A standard grease interceptor is a large capacity underground vault with at least two chambers installed on the gray water discharge from a kitchen facility. The large capacity of the vault slows down the wastewater, allowing oil and grease to float to the surface and solid material to settle out. These vaults are installed outside the building as near as possible to the source of oil/grease.
The vault has a concrete lid with manhole openings in the top. These allow access into the vault for cleaning and for inspection of vault components, and they allow for visual inspection of all interior baffle tees. These baffle tees are usually made of 6” PVC. Vault capacity is determined using a calculation provided in the Uniform Plumbing Code (see the most current version of UPC for calculation).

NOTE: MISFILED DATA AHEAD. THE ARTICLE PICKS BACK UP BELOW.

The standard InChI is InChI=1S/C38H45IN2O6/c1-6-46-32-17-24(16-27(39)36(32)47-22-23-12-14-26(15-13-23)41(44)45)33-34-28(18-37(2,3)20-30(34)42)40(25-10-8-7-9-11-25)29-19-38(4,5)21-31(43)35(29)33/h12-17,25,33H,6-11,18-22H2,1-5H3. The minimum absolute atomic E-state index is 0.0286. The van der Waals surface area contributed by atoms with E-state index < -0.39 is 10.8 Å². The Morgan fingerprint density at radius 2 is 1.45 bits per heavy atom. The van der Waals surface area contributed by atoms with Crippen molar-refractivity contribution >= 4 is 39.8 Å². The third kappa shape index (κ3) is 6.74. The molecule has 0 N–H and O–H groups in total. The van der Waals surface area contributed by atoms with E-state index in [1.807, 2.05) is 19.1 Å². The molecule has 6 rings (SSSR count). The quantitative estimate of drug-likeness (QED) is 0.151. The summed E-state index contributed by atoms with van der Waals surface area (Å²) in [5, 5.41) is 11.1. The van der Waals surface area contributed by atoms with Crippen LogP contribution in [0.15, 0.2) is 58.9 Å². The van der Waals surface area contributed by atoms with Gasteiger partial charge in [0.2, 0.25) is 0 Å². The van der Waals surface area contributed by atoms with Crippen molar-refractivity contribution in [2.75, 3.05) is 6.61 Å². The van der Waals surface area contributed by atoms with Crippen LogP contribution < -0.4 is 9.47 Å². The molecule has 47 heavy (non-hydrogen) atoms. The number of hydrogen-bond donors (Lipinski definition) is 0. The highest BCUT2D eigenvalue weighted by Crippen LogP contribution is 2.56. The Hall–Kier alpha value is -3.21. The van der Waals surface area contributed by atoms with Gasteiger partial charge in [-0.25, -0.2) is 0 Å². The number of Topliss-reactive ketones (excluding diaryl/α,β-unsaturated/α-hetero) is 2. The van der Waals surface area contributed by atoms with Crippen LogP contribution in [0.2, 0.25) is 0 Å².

Grease traps are made of rust resistant metal and can be installed above or below the floor level, usually in the kitchen near the fixtures that discharge to them. A grease trap has a much smaller capacity than a grease interceptor vault.
A solid metal lid is usually affixed to the grease trap body with a screw on each corner, although some lids have one large screw or bolt in the middle of the lid. Some grease traps have a separate discharge section with a cleanout plug at the top of the section. Up to four fixtures can be connected to a grease trap, and the trap is sized according to the number of fixtures that can connect to it. Sizing criteria can be found in the Uniform Plumbing Code.